Calcúra is an editorial visual journey through Sardinia: through a series of conversations and photo stories Acre has created a showcase of the Sardinian creative scene.
Several voices have been told, and each of them represents an interweaving, a root in the soil that creates intimate worlds just waiting to be discovered.

Maria Paola Piras, daughter of art, was trained under the guidance of her father Carmine, an artist whose career ranged from sculpture to experimental archaeology. We met her in her studio in Oristano, where her passion for ceramics and her land have led to create unique pieces by experimenting with ancient techniques, materials and forms.

Maria Paola Piras vasi ceramiche Sardegna
Courtesy of Maria Paola Piras

Tell us who Maria Paola Piras is and how your approach to the arts, particularly ceramics, came about. 

As a child of art, I have always attended the workshop (Maria is in fact a child of art, sharing a studio and growing up artistically with her father Carmine Piras, a successful sculptor, founder of the obsidian museum, coordinator of an artistic workshop for experimenting with sculptural techniques, from the most ancient to the most modern, which boasts collaborations with local, national and international museums).

I’ve always put my hands in clay, I did a bit of study with sculpture. Then over the years I got more and more passionate about it until I decided to enrol at the Art Institute here in Oristano. There were those old teachers who really taught you about ceramics, design, drawing… I was really passionate about it.

I started by making reproductions for museums, I was particularly interested in Nuragic ceramics. Then I became passionate about cataloguing all the vases found here on behalf of the museum. That’s how I came up with the idea of studying this type of pottery and making it suitable for today. In addition to working for museums, I also work on interior design, making special ceramics for interiors.

vasi ceramiche Sardegna Spotti Milano
Courtesy of Maria Paola Piras

Now I’ve started working with Pretziada, a company in Sardinia, which is very interesting because they are able to take Sardinia all over the world. I was very pleased to create a collection for them. I’ve also done other work that doesn’t concern ceramics: working here in the family workshop I’ve worked in restoration for many years.

One of the jobs that I was very passionate about was the restoration of the wallpaper from the Aymerich di Laconi palace, dating back to the end of the 19th century. It is unique because there are very few copies in Europe, so it was a very fascinating job.

When I graduated I did a year outside the family workshop. So I worked in a restoration centre in Oristano where one of the last card restorers in Sardinia was working. When you’re in the workshop you’re lucky to observe, to discover the manual gestures and slowly you manage to assimilate this way of working which is in any case ancient.

In my family we are a generation of craftsmen: some worked with wood, some with baskets, some with ceramics. All this knowledge has survived until today and I think it is very important to continue to transmit it. Lately this work of the craftsman has been a little bit put aside and it is also right to get involved again; to talk to the elders as well, not to put them aside, because they are a great treasure and you have to protect them.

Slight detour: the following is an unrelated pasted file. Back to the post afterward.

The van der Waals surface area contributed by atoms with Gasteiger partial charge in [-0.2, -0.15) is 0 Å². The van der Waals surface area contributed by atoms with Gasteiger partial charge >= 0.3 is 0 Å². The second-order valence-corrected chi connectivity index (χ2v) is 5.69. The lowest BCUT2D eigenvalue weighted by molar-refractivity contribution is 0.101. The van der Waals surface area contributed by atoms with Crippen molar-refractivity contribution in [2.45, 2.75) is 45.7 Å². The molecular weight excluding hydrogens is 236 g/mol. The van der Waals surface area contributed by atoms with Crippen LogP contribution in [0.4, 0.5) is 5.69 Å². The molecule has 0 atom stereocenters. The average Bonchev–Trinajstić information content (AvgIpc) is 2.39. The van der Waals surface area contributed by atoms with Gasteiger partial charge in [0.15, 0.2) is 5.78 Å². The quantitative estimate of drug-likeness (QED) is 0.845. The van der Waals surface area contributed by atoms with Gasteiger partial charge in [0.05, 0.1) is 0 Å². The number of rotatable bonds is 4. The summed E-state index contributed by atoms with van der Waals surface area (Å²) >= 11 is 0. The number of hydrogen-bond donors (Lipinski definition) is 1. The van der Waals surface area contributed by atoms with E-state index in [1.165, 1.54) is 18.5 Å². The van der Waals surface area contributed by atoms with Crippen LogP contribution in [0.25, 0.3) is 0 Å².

sardegna vasi ceramica maria piras
Courtesy of Maria Paola Piras

You told us earlier about your decision to establish your work and your life here in Sardinia, in Oristano. What are the pros and cons of a choice like this?

I had to live outside Sardinia for a while. It’s great because you have lots of stimuli and you can discover new things. But then, I always feel a bit lost and I want to come back here because I miss this land. It’s a magical place, it makes you feel good, and every time I want to go back home. That’s why I decided to stay here. 

One of the pros is definitely the lifestyle you maintain here. You don’t have the hustle of the city, everything is quite calm, you’re 5 minutes away from the sea. The cons are not so much against let’s say. Because you can get everywhere thanks to the new technologies. With the internet you can stay here and really move all over the world. It’s up to us to decide if it’s difficult or not…

Maria Paola Piras vasi ceramiche Sardegna
Courtesy of Maria Paola Piras

Tell us how one of the ceramics designed by Maria Piras was created. 

I do research on soils. I go around the countryside looking for types of clays, I do some studies. Then from there I create a line, then I have some very particular vases that I have an interest in. From there I make a lot of drawings, so I take them apart and put them back together, I try to modify the handles, or lengthen the neck. I prepare all the mixtures so I also try to give it the surface I want to give it, so smoother or rougher, adding sand to purify it a bit.

Or I look for clays around the Mediterranean: there are companies that have special mixtures, I experiment with these clays too. From there I make the vase, which I do entirely by hand, so I make pieces of clay that I first shape by hand and then decide on the finish. For the finish I make the tools myself, so I use horn, stone, shells, I use natural things that I find and modify.

Then I light the fire (laughs) and create another magic which is the firing. So I look for particular woods, I use oxides, I make mixtures, I do a bit of alchemy, I create some particular things. In short, I have fun, also because fire brings out very particular colours, they seem almost metallic. It’s fun because you never know what’s going to come out, so it’s always a surprise. I repeat, it’s really magic.